There’s a diplomatic chaos in the Middle East.
Last week, Qatar has been reportedly isolated by most of its neighboring countries because of a growing dispute over Qatar’s support of the Muslim Brotherhood and accusations that Qatar backs the agenda of Iran. Saudi Arabia led the coalition of Arab nations in one of the worst rifts among some of the Arab world’s most powerful states.
Saudi Arabia and Bahrain are the first countries to cut ties with Qatar, followed by Egypt, Yemen, Libya, and the United Arab Emirates. Kuwait and Oman are the only members of the Gulf Cooperation Council that remains to have ties with Qatar.
Almost immediately after the decision, the three Gulf states announced that Qatari tourists and residents will only have two weeks to leave. Transport links to Qatar were also shut off. Qatar was also expelled from the Saudi-led military coalition fighting in Yemen even though it shares borders with Saudi, the UAE and Bahrain.
AN ECONOMIC CRISIS
The decision to cut ties with Qatar will result in an economic crisis that includes complete land and total blockade.
Etihad, Emirates and budget carrier FlyDubai have already announced that they are suspending flights to and from Qatar indefinitely.
According to the Saudi state news agency, SPA, ‘Qatar embraces multiple terrorist and sectarian groups aimed at disturbing stability in the region, including the Muslim Brotherhood, Isis and al Qaeda, and promotes the message and schemes of these groups through their media constantly.’
However, Qatari foreign ministry responded that they are facing a campaign of lies and fabrications aimed at putting the country under guardianship.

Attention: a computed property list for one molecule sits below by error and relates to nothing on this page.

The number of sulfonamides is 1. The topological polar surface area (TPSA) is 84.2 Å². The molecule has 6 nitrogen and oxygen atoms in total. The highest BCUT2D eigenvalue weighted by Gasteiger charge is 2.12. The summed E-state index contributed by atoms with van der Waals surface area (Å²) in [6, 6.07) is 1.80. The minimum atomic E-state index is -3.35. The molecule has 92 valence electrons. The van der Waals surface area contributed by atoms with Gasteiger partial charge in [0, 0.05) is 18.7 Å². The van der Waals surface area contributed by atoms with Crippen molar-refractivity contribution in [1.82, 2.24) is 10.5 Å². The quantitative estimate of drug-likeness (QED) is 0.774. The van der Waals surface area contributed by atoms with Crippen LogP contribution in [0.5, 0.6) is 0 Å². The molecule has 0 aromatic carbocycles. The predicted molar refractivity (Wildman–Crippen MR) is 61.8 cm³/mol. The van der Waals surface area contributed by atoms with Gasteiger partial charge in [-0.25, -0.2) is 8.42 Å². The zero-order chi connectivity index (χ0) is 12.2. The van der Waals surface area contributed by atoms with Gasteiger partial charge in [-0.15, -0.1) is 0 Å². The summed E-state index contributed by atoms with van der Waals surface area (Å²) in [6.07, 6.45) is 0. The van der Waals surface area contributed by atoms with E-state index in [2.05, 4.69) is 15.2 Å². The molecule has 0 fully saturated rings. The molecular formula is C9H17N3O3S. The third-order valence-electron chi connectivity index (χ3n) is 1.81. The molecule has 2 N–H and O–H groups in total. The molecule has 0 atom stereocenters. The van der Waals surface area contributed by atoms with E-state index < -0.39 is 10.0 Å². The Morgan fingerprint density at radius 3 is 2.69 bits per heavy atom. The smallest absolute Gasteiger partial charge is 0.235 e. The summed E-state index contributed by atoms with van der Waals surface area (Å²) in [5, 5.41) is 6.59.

“Qatar is committed to its charter as member of the Gulf Cooperation Council. It respects the sovereignty of other states and did not interfere in their affairs,” says the Qatari foreign ministry.
A senior Iranian official said that cutting ties by Arab nations will not help end the crisis in the Middle East.
“The era of cutting diplomatic ties and closing borders … is not a way to resolve crisis … As I said before, aggression and occupation will have no result but instability,” says Hamid Aboutalebi, deputy chief of staff of Iran’s President Hassan Rouhani, in a tweet.
US Secretary of State Rex Tillerson said on Monday, “We certainly would encourage the parties to sit down together and address these differences.”
IT STARTED WITH A HACK
The dispute is said to have escalated after a recent hack of Qatar’s state-run news agency, Al Jazeera. Comments falsely attributed to Qatar’s emir were broadcast in Qatar, wherein the country’s leader expressed support for Iran, Hamas, Hezbollah and Israel while suggesting that US President Donald Trump may lose power. Qatari government has since denied the comments.
UAE-based Sky News Arabia and Al Arabiya kept running the discredited story, despite the Qatari denials.
US PRESIDENT TRUMP’S VISIT
The increasing unrest began when US President Donald Trump visited Saudi Arabi, and then subsequently to Israel, which is the Kingdom’s regional enemy. There are speculations that these visits turbocharged the displeasure of Qatari royals.
The on 27 May, Qatar’s ruling emir Tamim bin Hamad Al Thani congratulated Iranian president Hasan Rouhani on his re-election. The move was treated as a public rebuttal of Saudi Arabia’s efforts to fight against the Shiite-ruled nation, which the Sunni KSA treats as its main enemy and a threat to regional stability.
Qatar is home to the sprawling al-Udeid Air Base, which is home to the forward headquarters of the U.S. military’s Central Command.